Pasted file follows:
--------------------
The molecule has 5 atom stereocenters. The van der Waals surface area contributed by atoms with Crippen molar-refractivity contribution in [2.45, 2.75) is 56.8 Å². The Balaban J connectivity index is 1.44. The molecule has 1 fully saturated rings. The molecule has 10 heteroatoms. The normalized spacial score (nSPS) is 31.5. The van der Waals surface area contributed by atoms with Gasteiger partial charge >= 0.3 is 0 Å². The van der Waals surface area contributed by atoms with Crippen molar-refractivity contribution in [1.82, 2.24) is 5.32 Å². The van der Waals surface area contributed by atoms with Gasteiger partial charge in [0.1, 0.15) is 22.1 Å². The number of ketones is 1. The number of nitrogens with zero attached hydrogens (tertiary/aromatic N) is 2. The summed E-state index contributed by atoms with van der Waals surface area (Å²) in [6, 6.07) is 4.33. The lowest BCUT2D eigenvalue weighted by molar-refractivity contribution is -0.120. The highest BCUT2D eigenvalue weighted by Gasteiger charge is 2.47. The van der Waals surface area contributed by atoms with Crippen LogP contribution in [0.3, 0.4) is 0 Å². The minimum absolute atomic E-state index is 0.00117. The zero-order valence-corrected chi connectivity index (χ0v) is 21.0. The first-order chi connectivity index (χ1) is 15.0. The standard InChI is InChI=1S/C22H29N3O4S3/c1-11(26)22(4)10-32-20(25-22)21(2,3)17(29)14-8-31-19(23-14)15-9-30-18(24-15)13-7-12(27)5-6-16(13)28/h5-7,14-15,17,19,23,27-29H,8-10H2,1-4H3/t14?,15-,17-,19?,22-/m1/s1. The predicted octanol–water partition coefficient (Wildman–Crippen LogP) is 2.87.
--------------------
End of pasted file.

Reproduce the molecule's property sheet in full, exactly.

The molecule has 5 atom stereocenters. The van der Waals surface area contributed by atoms with Crippen molar-refractivity contribution in [2.45, 2.75) is 56.8 Å². The Balaban J connectivity index is 1.44. The molecule has 1 fully saturated rings. The molecule has 10 heteroatoms. The normalized spacial score (nSPS) is 31.5. The van der Waals surface area contributed by atoms with Gasteiger partial charge >= 0.3 is 0 Å². The van der Waals surface area contributed by atoms with Crippen molar-refractivity contribution in [1.82, 2.24) is 5.32 Å². The van der Waals surface area contributed by atoms with Gasteiger partial charge in [0.1, 0.15) is 22.1 Å². The number of ketones is 1. The number of nitrogens with zero attached hydrogens (tertiary/aromatic N) is 2. The summed E-state index contributed by atoms with van der Waals surface area (Å²) in [6, 6.07) is 4.33. The lowest BCUT2D eigenvalue weighted by molar-refractivity contribution is -0.120. The highest BCUT2D eigenvalue weighted by Gasteiger charge is 2.47. The van der Waals surface area contributed by atoms with Crippen LogP contribution in [0.3, 0.4) is 0 Å². The minimum absolute atomic E-state index is 0.00117. The zero-order valence-corrected chi connectivity index (χ0v) is 21.0. The first-order chi connectivity index (χ1) is 15.0. The standard InChI is InChI=1S/C22H29N3O4S3/c1-11(26)22(4)10-32-20(25-22)21(2,3)17(29)14-8-31-19(23-14)15-9-30-18(24-15)13-7-12(27)5-6-16(13)28/h5-7,14-15,17,19,23,27-29H,8-10H2,1-4H3/t14?,15-,17-,19?,22-/m1/s1. The predicted octanol–water partition coefficient (Wildman–Crippen LogP) is 2.87.